It is important for our students and health professionals to recognize that the school environment poses distinct challenges for students. With understanding and co-operation, the Student Wellness Centre’s team can work with students to help them reach their educational and life goals even if they are facing mental health concerns.
The role of the SWC Counselling area is to provide brief mental health counselling and related services to help McMaster students identify barriers, improve coping, and achieve personal goals.
What is treated through brief interventions at the SWC
Some examples of clinical issues that are likely to be addressed through brief interventions and support at the SWC:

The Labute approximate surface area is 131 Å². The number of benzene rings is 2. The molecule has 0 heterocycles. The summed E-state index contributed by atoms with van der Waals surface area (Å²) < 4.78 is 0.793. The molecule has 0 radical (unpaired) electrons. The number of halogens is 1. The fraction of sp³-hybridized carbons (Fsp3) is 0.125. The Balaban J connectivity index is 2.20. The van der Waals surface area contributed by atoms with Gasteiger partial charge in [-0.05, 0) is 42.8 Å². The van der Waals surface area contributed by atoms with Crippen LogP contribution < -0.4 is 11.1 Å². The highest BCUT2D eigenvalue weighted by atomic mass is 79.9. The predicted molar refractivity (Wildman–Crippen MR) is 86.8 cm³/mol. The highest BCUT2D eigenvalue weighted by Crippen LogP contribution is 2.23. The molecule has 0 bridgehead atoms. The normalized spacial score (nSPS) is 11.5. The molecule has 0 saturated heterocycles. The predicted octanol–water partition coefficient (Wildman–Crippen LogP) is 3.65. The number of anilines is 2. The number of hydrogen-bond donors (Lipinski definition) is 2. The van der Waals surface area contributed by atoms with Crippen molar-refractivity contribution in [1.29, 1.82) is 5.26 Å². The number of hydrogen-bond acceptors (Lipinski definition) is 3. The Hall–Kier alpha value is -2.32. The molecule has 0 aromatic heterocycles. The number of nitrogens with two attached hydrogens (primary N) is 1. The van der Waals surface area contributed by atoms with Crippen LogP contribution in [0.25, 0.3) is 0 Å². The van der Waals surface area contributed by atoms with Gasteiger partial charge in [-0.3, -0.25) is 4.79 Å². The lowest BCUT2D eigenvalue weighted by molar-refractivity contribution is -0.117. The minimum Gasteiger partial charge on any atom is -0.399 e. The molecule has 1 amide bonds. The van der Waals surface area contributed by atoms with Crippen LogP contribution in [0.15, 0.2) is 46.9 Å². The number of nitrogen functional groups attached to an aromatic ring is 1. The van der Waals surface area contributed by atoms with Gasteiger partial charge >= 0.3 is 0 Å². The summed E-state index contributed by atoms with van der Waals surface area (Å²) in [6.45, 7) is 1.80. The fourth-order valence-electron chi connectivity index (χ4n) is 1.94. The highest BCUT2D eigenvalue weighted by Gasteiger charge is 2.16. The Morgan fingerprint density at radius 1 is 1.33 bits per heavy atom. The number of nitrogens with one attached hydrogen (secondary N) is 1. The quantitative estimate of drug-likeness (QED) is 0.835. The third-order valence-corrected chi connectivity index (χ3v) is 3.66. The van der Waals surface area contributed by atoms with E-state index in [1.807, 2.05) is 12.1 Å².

- Academic related issues – (motivation, perfectionism, interpersonal communication, self- discipline, etc.)
- Mood and anxiety issues (depression, anxiety, self-esteem, social anxiety, self-destructive behaviours)
- Relationship issues (conflicts, communication, break-ups, assertiveness, etc.)
- Adjustment issues (dealing with transitions, new life circumstances, etc.)
- Grief and loss
- Trauma, sexual assault
- Eating disorder (not medically compromised)
- Substance use/abuse treatment (not clinically compromised)
Those whose needs cannot be accommodated within our treatment model will be referred to community resources for care. Such referrals might occur immediately following the consultation appointment, or they may occur after some treatment and further assessment of need has taken place.
Our services are available to eligible students (undergraduate and graduate students) whose concerns fall within our scope of practice. We cannot provide service to continuing education students, part-time students, or partners of students who are not themselves students, or students who have graduated and are no longer enrolled in classes.